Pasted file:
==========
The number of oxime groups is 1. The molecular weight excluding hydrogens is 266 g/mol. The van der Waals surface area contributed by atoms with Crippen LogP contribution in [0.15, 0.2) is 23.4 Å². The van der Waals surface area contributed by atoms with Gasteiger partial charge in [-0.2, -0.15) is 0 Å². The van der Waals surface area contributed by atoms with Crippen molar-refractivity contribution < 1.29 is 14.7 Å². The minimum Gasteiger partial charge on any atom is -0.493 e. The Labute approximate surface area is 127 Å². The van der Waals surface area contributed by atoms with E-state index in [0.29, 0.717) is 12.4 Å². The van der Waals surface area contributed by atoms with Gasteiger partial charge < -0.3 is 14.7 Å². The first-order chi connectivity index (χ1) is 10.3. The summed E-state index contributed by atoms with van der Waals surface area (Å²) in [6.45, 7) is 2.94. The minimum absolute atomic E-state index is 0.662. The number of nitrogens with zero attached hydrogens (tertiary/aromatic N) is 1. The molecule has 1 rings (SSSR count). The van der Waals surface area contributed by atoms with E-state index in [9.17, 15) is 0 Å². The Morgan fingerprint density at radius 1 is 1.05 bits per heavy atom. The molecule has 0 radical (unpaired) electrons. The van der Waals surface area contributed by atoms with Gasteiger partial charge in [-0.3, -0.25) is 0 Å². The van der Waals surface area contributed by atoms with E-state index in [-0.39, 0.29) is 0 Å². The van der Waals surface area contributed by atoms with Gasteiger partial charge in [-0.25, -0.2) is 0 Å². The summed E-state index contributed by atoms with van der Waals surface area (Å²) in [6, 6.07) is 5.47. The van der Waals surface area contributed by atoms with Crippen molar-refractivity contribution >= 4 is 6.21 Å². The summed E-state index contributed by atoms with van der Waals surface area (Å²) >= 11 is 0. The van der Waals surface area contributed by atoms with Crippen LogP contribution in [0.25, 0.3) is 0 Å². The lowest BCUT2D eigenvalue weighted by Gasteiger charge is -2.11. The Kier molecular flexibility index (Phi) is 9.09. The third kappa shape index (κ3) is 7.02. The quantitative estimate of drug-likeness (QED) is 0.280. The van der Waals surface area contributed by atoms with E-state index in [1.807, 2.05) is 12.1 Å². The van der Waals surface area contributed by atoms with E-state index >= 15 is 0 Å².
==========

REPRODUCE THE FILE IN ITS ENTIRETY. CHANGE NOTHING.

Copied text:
The number of oxime groups is 1. The molecular weight excluding hydrogens is 266 g/mol. The van der Waals surface area contributed by atoms with Crippen LogP contribution in [0.15, 0.2) is 23.4 Å². The van der Waals surface area contributed by atoms with Gasteiger partial charge in [-0.2, -0.15) is 0 Å². The van der Waals surface area contributed by atoms with Crippen molar-refractivity contribution < 1.29 is 14.7 Å². The minimum Gasteiger partial charge on any atom is -0.493 e. The Labute approximate surface area is 127 Å². The van der Waals surface area contributed by atoms with E-state index in [0.29, 0.717) is 12.4 Å². The van der Waals surface area contributed by atoms with Gasteiger partial charge < -0.3 is 14.7 Å². The first-order chi connectivity index (χ1) is 10.3. The summed E-state index contributed by atoms with van der Waals surface area (Å²) in [6.45, 7) is 2.94. The minimum absolute atomic E-state index is 0.662. The number of nitrogens with zero attached hydrogens (tertiary/aromatic N) is 1. The molecule has 1 rings (SSSR count). The van der Waals surface area contributed by atoms with E-state index in [9.17, 15) is 0 Å². The Morgan fingerprint density at radius 1 is 1.05 bits per heavy atom. The molecule has 0 radical (unpaired) electrons. The van der Waals surface area contributed by atoms with Gasteiger partial charge in [-0.3, -0.25) is 0 Å². The van der Waals surface area contributed by atoms with E-state index in [-0.39, 0.29) is 0 Å². The van der Waals surface area contributed by atoms with Gasteiger partial charge in [-0.25, -0.2) is 0 Å². The summed E-state index contributed by atoms with van der Waals surface area (Å²) in [6, 6.07) is 5.47. The van der Waals surface area contributed by atoms with Crippen molar-refractivity contribution >= 4 is 6.21 Å². The summed E-state index contributed by atoms with van der Waals surface area (Å²) >= 11 is 0. The van der Waals surface area contributed by atoms with Crippen LogP contribution in [0.25, 0.3) is 0 Å². The lowest BCUT2D eigenvalue weighted by Gasteiger charge is -2.11. The Kier molecular flexibility index (Phi) is 9.09. The third kappa shape index (κ3) is 7.02. The quantitative estimate of drug-likeness (QED) is 0.280. The van der Waals surface area contributed by atoms with E-state index in [1.807, 2.05) is 12.1 Å². The van der Waals surface area contributed by atoms with E-state index >= 15 is 0 Å².